The plot unfolds like a burning tumbleweed descending a dry hillside, and it is masterfully written. Much of its brilliance lies in what is not said. There are probably half a dozen themes that bear study, for those so inclined. The violence and poverty are obvious, but more insidious is the way this county chews up the women that live there.
Another admirable aspect of the narrative is the restraint with which cultural artifacts are placed. We aren’t barraged with the headlines of 1978, or its music or movie actors. Thornton doesn’t take cheap shortcuts. Yet there are occasional subtle reminders: the television’s rabbit ears that have to be adjusted to get a decent picture; the Corelle casserole dish.
So, is this book worth your hard-earned money? If you haven’t figured that out by now, you’re no brighter than poor Rick. Go get this book now. Your own troubles will all look smaller when you’re done.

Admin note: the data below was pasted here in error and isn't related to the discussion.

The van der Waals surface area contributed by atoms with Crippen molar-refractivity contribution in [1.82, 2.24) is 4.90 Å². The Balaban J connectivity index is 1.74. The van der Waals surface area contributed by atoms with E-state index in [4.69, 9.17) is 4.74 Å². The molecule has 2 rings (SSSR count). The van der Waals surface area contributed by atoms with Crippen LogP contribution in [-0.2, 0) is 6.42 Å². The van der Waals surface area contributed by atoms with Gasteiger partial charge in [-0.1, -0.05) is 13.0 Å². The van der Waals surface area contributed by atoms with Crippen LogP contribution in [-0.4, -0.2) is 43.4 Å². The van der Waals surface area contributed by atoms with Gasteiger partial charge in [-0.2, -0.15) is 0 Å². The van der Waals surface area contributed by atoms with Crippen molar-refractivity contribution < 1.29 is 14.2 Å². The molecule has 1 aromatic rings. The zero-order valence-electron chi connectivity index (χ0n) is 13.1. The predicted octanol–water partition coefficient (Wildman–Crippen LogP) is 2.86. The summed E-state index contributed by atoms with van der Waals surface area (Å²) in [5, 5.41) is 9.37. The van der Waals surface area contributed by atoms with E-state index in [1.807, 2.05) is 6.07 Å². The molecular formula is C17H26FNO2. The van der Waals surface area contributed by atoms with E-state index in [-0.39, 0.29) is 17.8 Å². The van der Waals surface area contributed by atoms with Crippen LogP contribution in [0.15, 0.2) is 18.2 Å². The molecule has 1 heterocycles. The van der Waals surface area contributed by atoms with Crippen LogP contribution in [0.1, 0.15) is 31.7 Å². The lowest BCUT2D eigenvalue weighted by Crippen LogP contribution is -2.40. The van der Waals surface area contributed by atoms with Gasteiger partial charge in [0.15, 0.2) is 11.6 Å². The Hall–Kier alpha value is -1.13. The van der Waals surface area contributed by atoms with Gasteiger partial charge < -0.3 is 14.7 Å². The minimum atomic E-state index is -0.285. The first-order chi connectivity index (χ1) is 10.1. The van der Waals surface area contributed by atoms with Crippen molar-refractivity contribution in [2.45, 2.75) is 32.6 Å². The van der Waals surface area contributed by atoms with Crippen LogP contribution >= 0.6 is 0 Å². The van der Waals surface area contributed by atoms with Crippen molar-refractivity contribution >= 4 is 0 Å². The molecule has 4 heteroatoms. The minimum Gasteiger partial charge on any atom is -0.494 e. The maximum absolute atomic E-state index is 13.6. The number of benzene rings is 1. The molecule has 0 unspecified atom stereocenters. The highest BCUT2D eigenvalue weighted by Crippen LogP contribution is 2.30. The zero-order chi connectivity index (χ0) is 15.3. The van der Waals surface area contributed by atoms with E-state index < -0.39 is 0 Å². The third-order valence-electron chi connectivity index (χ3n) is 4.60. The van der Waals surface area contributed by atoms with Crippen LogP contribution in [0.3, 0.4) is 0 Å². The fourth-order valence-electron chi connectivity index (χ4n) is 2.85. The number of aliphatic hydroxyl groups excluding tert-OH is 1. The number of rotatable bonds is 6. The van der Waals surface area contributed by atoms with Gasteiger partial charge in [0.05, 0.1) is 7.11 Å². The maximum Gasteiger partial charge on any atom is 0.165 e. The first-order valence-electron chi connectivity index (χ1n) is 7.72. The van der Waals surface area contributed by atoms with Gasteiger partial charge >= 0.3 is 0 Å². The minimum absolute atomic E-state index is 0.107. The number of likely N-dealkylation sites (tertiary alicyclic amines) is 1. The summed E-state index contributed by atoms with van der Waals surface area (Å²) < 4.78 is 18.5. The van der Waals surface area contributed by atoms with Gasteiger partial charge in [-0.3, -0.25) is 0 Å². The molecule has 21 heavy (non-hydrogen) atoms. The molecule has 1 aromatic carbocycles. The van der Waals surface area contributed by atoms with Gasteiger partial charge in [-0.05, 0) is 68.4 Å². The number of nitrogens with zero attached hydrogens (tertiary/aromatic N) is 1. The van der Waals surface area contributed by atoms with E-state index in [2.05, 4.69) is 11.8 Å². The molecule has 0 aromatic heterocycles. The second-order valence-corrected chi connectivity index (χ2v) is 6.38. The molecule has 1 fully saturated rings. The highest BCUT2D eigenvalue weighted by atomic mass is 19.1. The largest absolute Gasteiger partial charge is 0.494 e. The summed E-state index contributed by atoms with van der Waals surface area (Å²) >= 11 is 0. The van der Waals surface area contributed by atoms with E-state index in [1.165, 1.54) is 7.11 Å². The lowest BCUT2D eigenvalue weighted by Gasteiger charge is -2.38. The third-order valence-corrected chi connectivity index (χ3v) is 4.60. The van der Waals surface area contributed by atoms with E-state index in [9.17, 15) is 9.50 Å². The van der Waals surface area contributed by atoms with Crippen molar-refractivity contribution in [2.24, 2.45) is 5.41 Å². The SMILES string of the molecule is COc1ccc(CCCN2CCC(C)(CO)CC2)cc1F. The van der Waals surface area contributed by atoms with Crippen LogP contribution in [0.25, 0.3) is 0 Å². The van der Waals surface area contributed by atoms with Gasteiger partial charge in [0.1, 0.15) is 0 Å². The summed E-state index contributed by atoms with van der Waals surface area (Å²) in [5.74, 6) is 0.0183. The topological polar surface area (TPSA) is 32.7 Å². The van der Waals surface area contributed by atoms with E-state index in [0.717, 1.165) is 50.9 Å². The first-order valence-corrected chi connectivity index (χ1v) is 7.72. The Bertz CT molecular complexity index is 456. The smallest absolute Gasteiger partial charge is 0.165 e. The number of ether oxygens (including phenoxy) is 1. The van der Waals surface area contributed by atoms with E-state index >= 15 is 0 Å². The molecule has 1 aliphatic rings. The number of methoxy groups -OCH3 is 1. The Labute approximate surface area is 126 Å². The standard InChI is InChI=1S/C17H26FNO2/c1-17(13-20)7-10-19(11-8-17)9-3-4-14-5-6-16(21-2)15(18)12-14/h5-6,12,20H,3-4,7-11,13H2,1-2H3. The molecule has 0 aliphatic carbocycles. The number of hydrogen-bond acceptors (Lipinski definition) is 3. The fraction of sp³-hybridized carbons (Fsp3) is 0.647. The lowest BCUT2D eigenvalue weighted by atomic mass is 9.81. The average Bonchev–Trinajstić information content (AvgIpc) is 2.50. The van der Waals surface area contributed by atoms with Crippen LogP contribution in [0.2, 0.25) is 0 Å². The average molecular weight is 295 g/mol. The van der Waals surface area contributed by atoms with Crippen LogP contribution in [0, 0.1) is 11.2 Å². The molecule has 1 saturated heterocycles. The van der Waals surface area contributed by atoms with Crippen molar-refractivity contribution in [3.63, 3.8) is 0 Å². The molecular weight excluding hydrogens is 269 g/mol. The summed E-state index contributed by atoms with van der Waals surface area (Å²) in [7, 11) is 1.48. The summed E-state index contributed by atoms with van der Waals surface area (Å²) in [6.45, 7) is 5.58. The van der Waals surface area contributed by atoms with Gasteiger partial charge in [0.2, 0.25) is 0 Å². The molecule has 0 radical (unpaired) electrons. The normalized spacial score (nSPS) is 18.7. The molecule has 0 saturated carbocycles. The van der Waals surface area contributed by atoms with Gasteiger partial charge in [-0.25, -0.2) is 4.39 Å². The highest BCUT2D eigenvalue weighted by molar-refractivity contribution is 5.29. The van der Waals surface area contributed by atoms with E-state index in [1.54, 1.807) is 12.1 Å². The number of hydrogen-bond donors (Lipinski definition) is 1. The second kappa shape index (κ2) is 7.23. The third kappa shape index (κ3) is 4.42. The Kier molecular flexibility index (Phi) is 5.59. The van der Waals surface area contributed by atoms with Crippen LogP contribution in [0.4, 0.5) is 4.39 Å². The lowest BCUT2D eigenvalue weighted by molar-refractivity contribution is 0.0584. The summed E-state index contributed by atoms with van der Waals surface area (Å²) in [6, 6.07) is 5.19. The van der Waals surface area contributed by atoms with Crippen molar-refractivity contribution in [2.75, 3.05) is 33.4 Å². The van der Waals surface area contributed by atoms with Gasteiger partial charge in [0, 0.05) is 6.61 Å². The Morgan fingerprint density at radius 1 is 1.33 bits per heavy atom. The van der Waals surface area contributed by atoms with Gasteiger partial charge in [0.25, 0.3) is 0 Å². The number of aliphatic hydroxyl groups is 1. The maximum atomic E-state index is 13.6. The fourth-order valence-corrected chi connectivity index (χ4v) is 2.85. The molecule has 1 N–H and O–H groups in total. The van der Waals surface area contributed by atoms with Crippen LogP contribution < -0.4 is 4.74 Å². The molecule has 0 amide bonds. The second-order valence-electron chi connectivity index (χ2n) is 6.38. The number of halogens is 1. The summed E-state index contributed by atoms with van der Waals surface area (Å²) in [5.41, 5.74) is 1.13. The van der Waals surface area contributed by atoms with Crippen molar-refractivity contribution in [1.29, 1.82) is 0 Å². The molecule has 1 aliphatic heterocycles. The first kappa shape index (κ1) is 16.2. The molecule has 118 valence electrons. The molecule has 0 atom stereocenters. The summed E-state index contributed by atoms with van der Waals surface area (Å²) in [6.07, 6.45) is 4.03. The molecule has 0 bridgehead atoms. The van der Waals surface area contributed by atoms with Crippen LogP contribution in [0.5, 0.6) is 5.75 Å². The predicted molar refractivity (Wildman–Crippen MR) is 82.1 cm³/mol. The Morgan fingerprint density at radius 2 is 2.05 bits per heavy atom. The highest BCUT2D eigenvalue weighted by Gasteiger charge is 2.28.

I was intrigued when I saw this book, and so I checked out the audio version, which the author reads himself, from Seattle Bibliocommons. It is one of a kind.
My first question, upon seeing the premise, is since when the FBI has any interest in busting the Klan or other White Supremacist organizations. Generally they chase activists on the left, and give those on the ultra-right a pat on the head and a cookie. This is addressed in short order, as the author explains it is his own idea. He initiates it when he learns how easy it is to join the Klan, and once he has access, his bosses agree to let him pursue it. And understand this: he is the only Black FBI agent in Colorado, and there is at least a wee bit of pressure on the Feds to increase their diversity just a wee. So for a brief and shining time, Stallworth is permitted to chase this lead.